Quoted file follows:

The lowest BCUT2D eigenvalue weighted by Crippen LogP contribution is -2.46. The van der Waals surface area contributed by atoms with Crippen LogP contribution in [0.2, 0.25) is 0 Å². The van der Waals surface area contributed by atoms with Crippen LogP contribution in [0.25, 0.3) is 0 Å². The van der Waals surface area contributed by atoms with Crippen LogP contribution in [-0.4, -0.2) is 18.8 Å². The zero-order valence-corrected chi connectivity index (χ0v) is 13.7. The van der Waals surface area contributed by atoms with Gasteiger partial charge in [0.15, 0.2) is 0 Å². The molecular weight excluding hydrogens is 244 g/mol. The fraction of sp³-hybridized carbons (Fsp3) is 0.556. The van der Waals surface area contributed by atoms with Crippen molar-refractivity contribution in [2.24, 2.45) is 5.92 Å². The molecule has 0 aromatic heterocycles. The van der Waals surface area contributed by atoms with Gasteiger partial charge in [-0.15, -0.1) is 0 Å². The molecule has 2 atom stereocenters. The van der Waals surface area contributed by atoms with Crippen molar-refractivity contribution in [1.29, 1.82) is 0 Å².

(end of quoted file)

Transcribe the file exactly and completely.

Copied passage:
The lowest BCUT2D eigenvalue weighted by Crippen LogP contribution is -2.46. The van der Waals surface area contributed by atoms with Crippen LogP contribution in [0.2, 0.25) is 0 Å². The van der Waals surface area contributed by atoms with Crippen LogP contribution in [0.25, 0.3) is 0 Å². The van der Waals surface area contributed by atoms with Crippen LogP contribution in [-0.4, -0.2) is 18.8 Å². The zero-order valence-corrected chi connectivity index (χ0v) is 13.7. The van der Waals surface area contributed by atoms with Gasteiger partial charge in [0.15, 0.2) is 0 Å². The molecular weight excluding hydrogens is 244 g/mol. The fraction of sp³-hybridized carbons (Fsp3) is 0.556. The van der Waals surface area contributed by atoms with Crippen molar-refractivity contribution in [2.24, 2.45) is 5.92 Å². The molecule has 0 aromatic heterocycles. The van der Waals surface area contributed by atoms with Gasteiger partial charge in [-0.15, -0.1) is 0 Å². The molecule has 2 atom stereocenters. The van der Waals surface area contributed by atoms with Crippen molar-refractivity contribution in [1.29, 1.82) is 0 Å².